Is that rental car safe to drive?

Dec 29 (Reuters) - When you rent a car, there’s a chance the vehicle has been recalled and, if it has been, that it hasn’t yet been repaired. That’s at the heart of a battle over whether the rental car industry should be required to fix cars before sending them out with customers.

Meanwhile, consumers are left to figure out for themselves whether they’re at risk. Some companies, such as Hertz, say pull all recalled cars from their fleets until they are repaired. But others, including Enterprise Holdings - operator of Enterprise, National and Alamo - defend their safety decisions as sound but stop short of committing to pull all recalled vehicles off the road until they’re repaired.

“During this holiday season, people who are renting cars should not have to worry about being rented a vehicle the rental car company knows is so unsafe, (because) it is under a safety recall,” says Rosemary Shahan, president of Consumers for Auto Reliability and Safety. “It is illegal for auto dealers to sell unrepaired recalled cars.”

In today’s world of smartphones and easy Internet access, concerned consumers can take a few simple steps to reassure themselves about the safety and recall status of the cars they rent.

The National Highway Traffic Safety Administration’s Website has a search tool that allows consumers to find all vehicle recalls by year and make. When you know what kind of car you’ll be renting, check the site. If it has been recalled, ask if the problem has been repaired; the agent should have access to specifics about the recall.

If you don’t get a satisfactory answer, request a different vehicle. Since no consumer laws cover this situation, it is between you and the rental agent to find an acceptable solution.

In Washington, legislators have attempted to require that rental cars be pulled from fleets when they are recalled, and not returned until the specified repairs are made. But that legislation, proposed earlier this year by New York Senator Democrat Charles Schumer, has stalled.

California Senator Barbara Boxer, also a Democrat, tried to attach the provision to the National Highway Traffic Safety Administration’s annual re-authorization, but was forced to withdraw her amendment during the Commerce Committee’s deliberations. She has said she will try again when the NHTSA funding bill comes before the full Senate.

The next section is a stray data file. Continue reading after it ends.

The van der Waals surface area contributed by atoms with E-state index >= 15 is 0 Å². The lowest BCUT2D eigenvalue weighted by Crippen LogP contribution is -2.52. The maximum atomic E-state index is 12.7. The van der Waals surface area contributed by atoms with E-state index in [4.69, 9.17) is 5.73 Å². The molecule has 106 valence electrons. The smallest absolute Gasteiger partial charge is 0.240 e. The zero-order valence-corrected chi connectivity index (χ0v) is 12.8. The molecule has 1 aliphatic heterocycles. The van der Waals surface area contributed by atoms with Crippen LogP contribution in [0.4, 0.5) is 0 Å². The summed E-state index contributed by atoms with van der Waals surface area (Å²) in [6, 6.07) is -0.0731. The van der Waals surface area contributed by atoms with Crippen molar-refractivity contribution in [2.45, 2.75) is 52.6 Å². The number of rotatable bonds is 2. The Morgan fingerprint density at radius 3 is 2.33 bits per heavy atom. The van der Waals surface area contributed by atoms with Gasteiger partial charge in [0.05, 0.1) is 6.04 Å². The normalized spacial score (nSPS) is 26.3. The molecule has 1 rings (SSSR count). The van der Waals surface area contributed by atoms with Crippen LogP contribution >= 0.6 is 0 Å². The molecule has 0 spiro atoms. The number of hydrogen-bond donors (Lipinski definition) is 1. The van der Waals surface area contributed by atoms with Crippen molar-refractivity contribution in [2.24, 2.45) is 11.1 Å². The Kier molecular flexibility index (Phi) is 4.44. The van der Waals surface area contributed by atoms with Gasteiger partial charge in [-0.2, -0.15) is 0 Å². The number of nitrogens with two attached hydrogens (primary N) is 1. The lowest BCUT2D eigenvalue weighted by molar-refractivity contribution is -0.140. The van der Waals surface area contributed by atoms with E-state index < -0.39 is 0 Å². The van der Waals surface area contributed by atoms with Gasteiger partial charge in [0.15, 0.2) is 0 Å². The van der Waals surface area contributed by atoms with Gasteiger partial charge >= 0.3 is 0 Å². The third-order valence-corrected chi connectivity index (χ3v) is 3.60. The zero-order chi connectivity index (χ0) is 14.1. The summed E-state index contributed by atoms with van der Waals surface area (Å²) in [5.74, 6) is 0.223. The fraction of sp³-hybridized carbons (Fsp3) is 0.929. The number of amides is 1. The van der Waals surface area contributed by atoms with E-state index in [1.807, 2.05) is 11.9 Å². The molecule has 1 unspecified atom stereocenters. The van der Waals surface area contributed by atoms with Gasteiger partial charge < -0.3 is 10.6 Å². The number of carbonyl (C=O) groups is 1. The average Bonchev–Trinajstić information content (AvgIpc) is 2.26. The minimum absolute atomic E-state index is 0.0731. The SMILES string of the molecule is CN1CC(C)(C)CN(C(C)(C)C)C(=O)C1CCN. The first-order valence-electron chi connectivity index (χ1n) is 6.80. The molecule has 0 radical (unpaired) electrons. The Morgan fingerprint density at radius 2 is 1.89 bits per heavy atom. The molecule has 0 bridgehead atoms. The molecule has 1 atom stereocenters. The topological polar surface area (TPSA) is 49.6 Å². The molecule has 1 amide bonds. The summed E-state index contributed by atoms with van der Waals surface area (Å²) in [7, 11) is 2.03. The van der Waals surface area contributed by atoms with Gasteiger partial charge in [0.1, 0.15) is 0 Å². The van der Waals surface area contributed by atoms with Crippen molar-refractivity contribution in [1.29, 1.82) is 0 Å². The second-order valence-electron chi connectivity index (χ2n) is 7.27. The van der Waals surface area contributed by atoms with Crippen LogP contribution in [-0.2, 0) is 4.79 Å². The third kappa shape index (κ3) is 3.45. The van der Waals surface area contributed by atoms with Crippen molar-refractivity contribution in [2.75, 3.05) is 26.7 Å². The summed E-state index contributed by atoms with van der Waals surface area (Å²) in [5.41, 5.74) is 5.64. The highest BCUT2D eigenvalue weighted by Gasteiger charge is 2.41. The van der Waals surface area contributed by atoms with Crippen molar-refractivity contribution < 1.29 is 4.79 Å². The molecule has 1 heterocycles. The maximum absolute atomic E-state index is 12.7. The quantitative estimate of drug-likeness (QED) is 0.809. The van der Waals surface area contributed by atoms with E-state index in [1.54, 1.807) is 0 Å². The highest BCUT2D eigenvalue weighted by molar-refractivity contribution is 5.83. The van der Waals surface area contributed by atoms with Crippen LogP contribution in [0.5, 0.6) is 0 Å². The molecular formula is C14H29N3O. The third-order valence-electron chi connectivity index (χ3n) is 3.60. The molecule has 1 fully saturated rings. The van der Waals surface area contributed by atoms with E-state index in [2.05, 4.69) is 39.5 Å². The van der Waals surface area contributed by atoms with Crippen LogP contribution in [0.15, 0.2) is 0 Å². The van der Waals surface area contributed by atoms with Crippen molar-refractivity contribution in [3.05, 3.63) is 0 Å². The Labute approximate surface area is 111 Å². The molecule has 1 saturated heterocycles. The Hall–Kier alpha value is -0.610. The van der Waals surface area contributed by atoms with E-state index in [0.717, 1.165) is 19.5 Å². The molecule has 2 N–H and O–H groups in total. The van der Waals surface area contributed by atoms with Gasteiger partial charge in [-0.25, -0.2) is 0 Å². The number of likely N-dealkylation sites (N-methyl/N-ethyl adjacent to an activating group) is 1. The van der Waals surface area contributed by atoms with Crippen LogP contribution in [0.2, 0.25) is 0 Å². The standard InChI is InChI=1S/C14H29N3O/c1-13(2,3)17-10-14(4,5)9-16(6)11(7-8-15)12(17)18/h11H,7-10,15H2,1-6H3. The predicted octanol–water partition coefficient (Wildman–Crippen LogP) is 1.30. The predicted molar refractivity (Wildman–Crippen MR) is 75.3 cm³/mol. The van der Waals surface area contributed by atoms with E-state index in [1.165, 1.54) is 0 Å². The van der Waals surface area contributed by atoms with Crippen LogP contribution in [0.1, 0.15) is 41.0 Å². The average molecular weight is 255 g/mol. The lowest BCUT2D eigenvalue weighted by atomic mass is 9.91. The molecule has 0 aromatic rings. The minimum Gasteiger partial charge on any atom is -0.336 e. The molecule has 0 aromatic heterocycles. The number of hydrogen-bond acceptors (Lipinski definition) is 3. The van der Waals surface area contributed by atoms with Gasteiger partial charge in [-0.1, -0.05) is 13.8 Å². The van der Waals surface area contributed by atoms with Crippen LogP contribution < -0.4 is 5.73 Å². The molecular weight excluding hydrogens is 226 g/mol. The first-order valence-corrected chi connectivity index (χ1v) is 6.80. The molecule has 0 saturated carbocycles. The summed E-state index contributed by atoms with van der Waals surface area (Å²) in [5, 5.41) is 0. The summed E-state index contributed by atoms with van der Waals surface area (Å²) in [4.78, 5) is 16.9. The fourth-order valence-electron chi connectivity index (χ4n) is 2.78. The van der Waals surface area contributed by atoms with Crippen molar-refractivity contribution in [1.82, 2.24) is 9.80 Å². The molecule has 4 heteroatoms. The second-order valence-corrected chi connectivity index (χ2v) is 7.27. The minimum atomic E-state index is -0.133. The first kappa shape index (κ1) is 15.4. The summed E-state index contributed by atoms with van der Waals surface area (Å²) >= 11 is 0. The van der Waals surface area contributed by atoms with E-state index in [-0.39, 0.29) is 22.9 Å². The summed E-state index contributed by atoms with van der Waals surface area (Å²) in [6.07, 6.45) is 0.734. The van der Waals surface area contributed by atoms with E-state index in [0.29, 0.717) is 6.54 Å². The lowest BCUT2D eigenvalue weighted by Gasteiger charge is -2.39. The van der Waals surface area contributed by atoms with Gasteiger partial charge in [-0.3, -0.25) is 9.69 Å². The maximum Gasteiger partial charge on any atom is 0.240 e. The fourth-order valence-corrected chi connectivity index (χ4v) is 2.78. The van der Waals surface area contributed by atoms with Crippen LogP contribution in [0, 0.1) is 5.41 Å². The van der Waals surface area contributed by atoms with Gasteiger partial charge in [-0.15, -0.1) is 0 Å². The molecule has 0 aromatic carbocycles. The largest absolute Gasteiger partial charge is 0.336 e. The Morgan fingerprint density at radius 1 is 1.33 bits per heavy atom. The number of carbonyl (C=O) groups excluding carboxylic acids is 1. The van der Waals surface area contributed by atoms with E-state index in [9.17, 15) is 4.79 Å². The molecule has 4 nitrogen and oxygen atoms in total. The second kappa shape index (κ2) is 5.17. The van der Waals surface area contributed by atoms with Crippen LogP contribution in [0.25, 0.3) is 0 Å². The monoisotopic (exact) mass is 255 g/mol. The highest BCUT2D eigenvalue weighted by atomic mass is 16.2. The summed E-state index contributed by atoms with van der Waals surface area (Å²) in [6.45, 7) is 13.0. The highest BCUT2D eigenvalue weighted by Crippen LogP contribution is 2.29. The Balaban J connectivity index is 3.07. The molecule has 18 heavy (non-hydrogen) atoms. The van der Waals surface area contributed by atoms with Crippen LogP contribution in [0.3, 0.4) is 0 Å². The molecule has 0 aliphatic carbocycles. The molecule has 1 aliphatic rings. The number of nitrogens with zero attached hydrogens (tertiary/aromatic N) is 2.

The industry group the American Car Rental Association, which has been trying to fend off this legislation, says it agrees that as a matter of policy, cars should be repaired before they’re rented out. However, they believe there should be an exception to that which would allow the rental of cars determined to be safe to use in the interim, since not all recalls are of equal import.

The association also maintains it isn’t fair to only dictate to its industry how recalls should be handled without including other fleet owners, such as taxi and limo services, which would continue to be exempt from the repair requirement.

The association says its member companies are safety conscious and can determine, along with the manufacturer, when a repair is immediately needed.

The rallying point for the consumer effort to impose repair requirements on the rental car industry followed the 2004 deaths of sisters Raechel and Jacquie Houck. The pair rented a Chrysler PT Cruiser from Enterprise, which had been recalled over the possibility of engine fire. Their vehicle burst into flames and crashed into an oncoming tractor trailer. The sisters, who were in their 20s, died instantly. The family sued the car rental company, which last year settled the case by admitting 100 percent liability.

Enterprise says it is safety conscious.

“As a result of the rapid increase in the number and frequency of automobile safety recalls in recent years, in particular the massive Toyota recall of early 2010, the rental car industry has made significant changes and improvements in its processes for inspecting and repairing recalls,” company spokeswoman Laura Bryant said in a statement.

Hertz also opposes the legislation.

“While we acknowledge the tragic 2004 accident and agree unrepaired recalled cars should not be driven, we do not understand why car rental has been singled out for federal regulation among all commercial and private car owners,” Hertz spokesman Richard Broome says. “For many years, it has been Hertz policy to never rent vehicles which have been recalled until repaired. Over the years, we have grounded hundreds of thousands of vehicles under this nationwide policy.”

Of course, that still leaves hundreds of thousands of vehicles for travelers to rent.

According to data collected by Auto Rental News, the U.S. rental car industry has some 1.76 million cars in service, and is projected to have record revenues of $22.4 billion in 2011.

That should leave some room for repairs.

The author is a Reuters columnist. The opinions expressed are his own.